The total fault current (IF) is expressed as weighted sum of its symmetrical components (IF1, IF2, IF0 ) , which can be
determined with use of fault current distribution factors:
(10)
(11)
Multiplying the Equation (17) by the term yields
(12)
Taking into account a set of weighting coefficients that for zero and expressing the symmetrical components of total fault current with use of fault current distribution factors and one obtains:
(13)
Considering that for the fault current distribution factors for positive and negativesequence, with respect to their magnitude and angle, we have
(14)
(15)
The Equation (13) can be rewritten as
(16)
Substitute Equation (16) in the basic Equation (1)
(17)
(18)
Eliminating the term by taking imaginary parts of the
Equation (18) and then rearranging, the resultant formula for the sought distance to fault (d (p.u.) ) is obtained as
(19)
(20)
In formula (19), the angle of the current distribution factor (for the positive or negativesequence) is involved. It is proposed to assume that this angle equals zero ( = 0), i.e., that the fault current distribution factor is a real number. In practice, this assumption is not completely fulfilled and thus there is a certain error due to this.

POWER SYSTEM MODEL
The SimPowerSystem which is an extension to the Simulink of MATLAB software was used to simulate the double end fed power system. The 100 km, 400 kV transmission line was modeled using distributed parameter model as shown in Fig.4
Table:2 Alternative sets of weighting coefficients
REFERENCES
Fig.4 Power System model
The transmission line parameters are as follows: Positive Sequence Resistance, R1 : 0.0275 / km Zero Sequence Resistance, R0 : 0. 275 /km
Zero Sequence Mutual Resistance, R0m : 0.21 /km Positive Sequence Inductance, L1 : 0.00102 H/km Zero Sequence Inductance, L0 : 0.003268 H/km Positive Sequence Capacitance,C1 : 13 e0.009 F/km

SIMULATION RESULTS The fault location error is calculated as

CONCLUSION
(21)

IEEE Guide for Determining Fault Location on AC ransmission and Distribution Lines, IEEE Standard C37.1142004, 2005, pp. 1_36.

S. Lot_fard, M. Kezunovic, and M. J. Mousavi, “A systematic approach for ranking distribution systems fault location algorithms and eliminating false estimates,'' IEEE Trans. Power Del., vol. 28, no. 1, pp. 285_293, Jan.2013.

J. MoraFlÃ²rez, J. MelÃ©ndez, and G. CarrilloCaicedo, `Comparison of impedance based fault location methods for power distribution ystems,'' Electr. Power Syst. Res., vol. 78, no. 4, pp. 657_666, 2008.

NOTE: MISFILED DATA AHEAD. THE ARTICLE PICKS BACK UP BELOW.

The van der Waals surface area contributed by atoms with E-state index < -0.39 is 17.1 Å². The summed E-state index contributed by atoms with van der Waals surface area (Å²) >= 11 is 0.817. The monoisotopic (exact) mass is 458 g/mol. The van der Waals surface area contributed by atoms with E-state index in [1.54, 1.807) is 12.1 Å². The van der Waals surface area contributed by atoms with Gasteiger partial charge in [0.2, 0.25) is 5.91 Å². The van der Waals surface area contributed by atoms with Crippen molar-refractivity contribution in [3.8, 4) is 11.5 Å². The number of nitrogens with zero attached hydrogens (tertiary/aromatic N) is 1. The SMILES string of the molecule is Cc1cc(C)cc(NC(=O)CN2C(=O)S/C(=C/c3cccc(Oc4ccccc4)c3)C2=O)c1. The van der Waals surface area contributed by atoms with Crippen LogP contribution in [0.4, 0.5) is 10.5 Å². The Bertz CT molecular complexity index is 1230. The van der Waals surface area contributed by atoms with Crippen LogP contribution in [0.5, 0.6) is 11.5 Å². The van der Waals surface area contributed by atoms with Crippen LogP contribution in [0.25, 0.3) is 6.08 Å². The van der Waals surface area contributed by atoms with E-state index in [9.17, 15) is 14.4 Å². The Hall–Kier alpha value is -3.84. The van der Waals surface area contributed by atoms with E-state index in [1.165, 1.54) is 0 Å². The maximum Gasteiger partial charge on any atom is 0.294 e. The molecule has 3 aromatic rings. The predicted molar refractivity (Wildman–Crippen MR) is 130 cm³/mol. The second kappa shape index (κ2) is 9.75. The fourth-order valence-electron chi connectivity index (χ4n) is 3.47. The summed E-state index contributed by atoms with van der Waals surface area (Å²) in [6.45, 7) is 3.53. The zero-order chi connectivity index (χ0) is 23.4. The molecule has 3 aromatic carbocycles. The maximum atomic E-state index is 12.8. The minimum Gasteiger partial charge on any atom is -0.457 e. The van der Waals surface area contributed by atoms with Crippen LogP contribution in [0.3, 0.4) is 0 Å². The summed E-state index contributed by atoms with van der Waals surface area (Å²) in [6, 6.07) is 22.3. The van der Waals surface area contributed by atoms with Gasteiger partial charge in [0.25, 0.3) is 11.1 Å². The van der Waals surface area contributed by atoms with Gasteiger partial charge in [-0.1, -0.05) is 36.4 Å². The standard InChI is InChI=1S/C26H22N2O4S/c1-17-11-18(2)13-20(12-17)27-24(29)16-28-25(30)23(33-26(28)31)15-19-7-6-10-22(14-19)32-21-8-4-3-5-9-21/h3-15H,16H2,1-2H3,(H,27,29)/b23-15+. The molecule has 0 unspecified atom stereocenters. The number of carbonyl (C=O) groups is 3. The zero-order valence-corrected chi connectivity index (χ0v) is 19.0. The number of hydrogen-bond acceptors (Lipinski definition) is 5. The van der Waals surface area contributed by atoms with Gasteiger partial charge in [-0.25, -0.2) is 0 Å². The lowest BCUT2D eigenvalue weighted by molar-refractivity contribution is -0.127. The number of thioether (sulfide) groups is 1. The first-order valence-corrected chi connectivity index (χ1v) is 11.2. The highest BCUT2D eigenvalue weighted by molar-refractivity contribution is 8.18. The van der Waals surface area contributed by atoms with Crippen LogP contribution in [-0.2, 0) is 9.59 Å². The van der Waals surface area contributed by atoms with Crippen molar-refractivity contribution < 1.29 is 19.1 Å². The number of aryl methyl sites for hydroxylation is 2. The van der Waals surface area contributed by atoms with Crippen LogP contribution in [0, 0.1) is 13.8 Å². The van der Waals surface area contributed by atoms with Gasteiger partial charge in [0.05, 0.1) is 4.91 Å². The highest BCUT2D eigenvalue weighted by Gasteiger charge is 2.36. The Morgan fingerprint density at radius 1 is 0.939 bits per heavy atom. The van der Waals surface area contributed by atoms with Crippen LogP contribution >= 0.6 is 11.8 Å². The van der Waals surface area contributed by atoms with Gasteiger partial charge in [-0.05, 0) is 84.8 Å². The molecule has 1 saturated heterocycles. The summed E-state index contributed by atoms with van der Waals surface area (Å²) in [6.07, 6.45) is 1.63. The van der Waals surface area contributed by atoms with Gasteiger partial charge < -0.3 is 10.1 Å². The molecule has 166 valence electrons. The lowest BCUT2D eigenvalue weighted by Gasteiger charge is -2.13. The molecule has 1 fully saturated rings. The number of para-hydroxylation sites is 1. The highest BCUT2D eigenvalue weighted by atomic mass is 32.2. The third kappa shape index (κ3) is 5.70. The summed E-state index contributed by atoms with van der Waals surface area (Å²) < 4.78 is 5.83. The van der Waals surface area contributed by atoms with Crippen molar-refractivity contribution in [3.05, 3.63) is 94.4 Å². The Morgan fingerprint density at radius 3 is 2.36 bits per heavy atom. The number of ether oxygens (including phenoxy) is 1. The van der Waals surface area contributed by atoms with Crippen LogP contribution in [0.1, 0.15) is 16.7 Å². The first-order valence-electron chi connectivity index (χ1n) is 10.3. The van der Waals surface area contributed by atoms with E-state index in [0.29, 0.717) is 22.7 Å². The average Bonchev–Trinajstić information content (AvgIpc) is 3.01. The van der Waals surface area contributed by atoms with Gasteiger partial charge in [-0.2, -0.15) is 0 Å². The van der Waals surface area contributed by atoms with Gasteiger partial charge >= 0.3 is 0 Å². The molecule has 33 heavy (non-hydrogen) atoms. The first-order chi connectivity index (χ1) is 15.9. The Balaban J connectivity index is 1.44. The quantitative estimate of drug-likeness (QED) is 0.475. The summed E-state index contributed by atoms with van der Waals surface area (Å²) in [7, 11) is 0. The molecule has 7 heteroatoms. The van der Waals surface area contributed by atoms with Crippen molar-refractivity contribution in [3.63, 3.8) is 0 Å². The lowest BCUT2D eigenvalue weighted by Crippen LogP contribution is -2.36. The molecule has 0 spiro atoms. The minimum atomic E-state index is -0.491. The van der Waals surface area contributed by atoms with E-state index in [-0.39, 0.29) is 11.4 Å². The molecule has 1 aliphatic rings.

Bo ZQ, Johns AT, Aggarwal, AK. A novel fault locator based on the detection of fault generated high frequency transients. In: Proceedings of 6th IEE developments in power systems protection conference; March 1997. p. 197 200.

Evrenosoglu CY, Abur A. Travelling wave based fault location for teed circuits. IEEE Trans Power Deliv 2005;20(2):111521.

Anamika Jain, Kale VS, Thoke AS. Application of artificial neural networks to transmission line faulty phase selection and fault distance location. In: IASTED, Chiang Mai, Thailand; 2931 March 2006. p. 2627.

Fernandez RMC, Rojas HND. An overview of wavelet transforms applications in power systems. In: 14th PSCC, Sevilla, Spain; 2002. p. 18.

L. Eriksson, M. M. Saha, and G. D. Rockefeller, “An accurate fault locator with compensation for apparent reactance in the fault resistance resulting from remoteend infeed,'' IEEE Trans. Power App. Syst., vol. PAS104,no. 2, pp. 423_436, Feb. 1985.

Izykowski J, Rosolowski E, Saha MM (2004) Locating faults in parallel
In this paper, the new accurate algorithm for locating faults on power transmission line with use of the phasor measurements of voltages and currents at one end of the line has been presented. Since numerical relays often store oscillographic and phasor information following the occurrence of a fault, the algorithm can be implemented using information which should be readily available. The complexity of all ten types of faults, fault locations (0100km), fault inception angles (0900), fault resistance (0100 ) are considered. The simulation results show that all ten types of faults are correctly located with fault location error less than 1%.
Fault Type
Fault Resistance
Actual Fault
Location
Estimated Fault
Location
Error (%)
LG
84
18
17.1766
0.8234%
LG
194
36
35.4792
0.5208%
LG
106
54
53.1764
0.8236%
LG
55
75
74.1868
0.8132%
LG
25
86
85.2781
0.7219%
LLG
100
12
12.3849
0.3849%
LLG
166
64
64.2147
0.2147%
LLG
128
48
48.1589
0.1589%
LLG
74
8
8.1988
0.1988%
LL
6
44
44.0529
0.0529%
LL
14
94
95.5680
1.5680%
LLL
2
26
25.3589
0.6411%
LLL
16
56
56.1358
0.1358%
Table 4: Results for all 11 types of faults
transmission lines under availability of complete measurements at one end. IEE Proc Gener Transm Distrib 151(2):268273.

D. Novosel, D. Hart, Y. Hu, and J. Myllymaki, “System for locating faults and estimating fault resistance in distribution networks with tapped loads,'' U.S. Patent 5 839 093, Nov. 17, 1998.

E. O. Schweitzer, III, “Evaluation and development of transmission line faultlocating techniques which use sinusoidal steadystate nformation,'' Comput. Elect. Eng., vol. 10, no. 4, pp. 269_278, 1983.

Distribution Fault Location: Field Data and Analysis, EPRI, Palo Alto,CA, USA, Tech. Rep. 1012438, 2006.

V. NÃºÃ±ez, S. Kulkarni, S. Santoso, and M. Joaquim, “Feature analysis and classi_cation methodology for overhead distribution fault events,'' in Proc.IEEE Power Energy Soc. General Meeting, Jul. 2010, pp. 1_8.

Transmission Line Protection Support Tools: Fault Location Algorithms and the Potential of Using Intelligent Electronic Device Data for Protection Applications, EPRI, Palo Alto, CA, USA, Tech. Rep. 3002002381, 2013.

MATLAB users guide, The Math Works Inc., Natick, MA.